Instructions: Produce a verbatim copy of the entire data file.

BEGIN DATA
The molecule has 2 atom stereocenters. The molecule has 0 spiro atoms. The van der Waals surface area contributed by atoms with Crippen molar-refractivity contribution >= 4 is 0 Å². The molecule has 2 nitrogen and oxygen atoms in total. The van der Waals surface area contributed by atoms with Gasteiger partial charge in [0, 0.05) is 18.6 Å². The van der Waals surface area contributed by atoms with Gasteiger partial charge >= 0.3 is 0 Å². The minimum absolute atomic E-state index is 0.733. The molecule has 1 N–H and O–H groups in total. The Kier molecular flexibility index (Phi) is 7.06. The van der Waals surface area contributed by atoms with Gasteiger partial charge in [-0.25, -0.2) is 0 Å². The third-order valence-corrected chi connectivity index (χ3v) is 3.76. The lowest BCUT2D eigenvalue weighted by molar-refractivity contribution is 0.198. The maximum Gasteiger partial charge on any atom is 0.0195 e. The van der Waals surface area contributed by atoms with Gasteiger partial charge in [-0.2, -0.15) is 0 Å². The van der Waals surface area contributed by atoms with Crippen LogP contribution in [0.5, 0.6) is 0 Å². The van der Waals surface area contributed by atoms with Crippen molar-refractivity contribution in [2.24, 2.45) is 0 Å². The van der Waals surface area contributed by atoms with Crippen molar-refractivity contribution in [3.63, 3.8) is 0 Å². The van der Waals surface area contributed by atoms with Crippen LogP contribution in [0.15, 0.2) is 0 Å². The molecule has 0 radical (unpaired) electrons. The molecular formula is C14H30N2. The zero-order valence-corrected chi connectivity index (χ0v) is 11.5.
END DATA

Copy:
The molecule has 2 atom stereocenters. The molecule has 0 spiro atoms. The van der Waals surface area contributed by atoms with Crippen molar-refractivity contribution >= 4 is 0 Å². The molecule has 2 nitrogen and oxygen atoms in total. The van der Waals surface area contributed by atoms with Gasteiger partial charge in [0, 0.05) is 18.6 Å². The van der Waals surface area contributed by atoms with Gasteiger partial charge >= 0.3 is 0 Å². The minimum absolute atomic E-state index is 0.733. The molecule has 1 N–H and O–H groups in total. The Kier molecular flexibility index (Phi) is 7.06. The van der Waals surface area contributed by atoms with Gasteiger partial charge in [-0.25, -0.2) is 0 Å². The third-order valence-corrected chi connectivity index (χ3v) is 3.76. The lowest BCUT2D eigenvalue weighted by molar-refractivity contribution is 0.198. The maximum Gasteiger partial charge on any atom is 0.0195 e. The van der Waals surface area contributed by atoms with Gasteiger partial charge in [-0.2, -0.15) is 0 Å². The van der Waals surface area contributed by atoms with Crippen LogP contribution in [0.5, 0.6) is 0 Å². The van der Waals surface area contributed by atoms with Crippen molar-refractivity contribution in [2.24, 2.45) is 0 Å². The van der Waals surface area contributed by atoms with Crippen molar-refractivity contribution in [3.63, 3.8) is 0 Å². The van der Waals surface area contributed by atoms with Crippen LogP contribution in [0.15, 0.2) is 0 Å². The molecule has 0 radical (unpaired) electrons. The molecular formula is C14H30N2. The zero-order valence-corrected chi connectivity index (χ0v) is 11.5.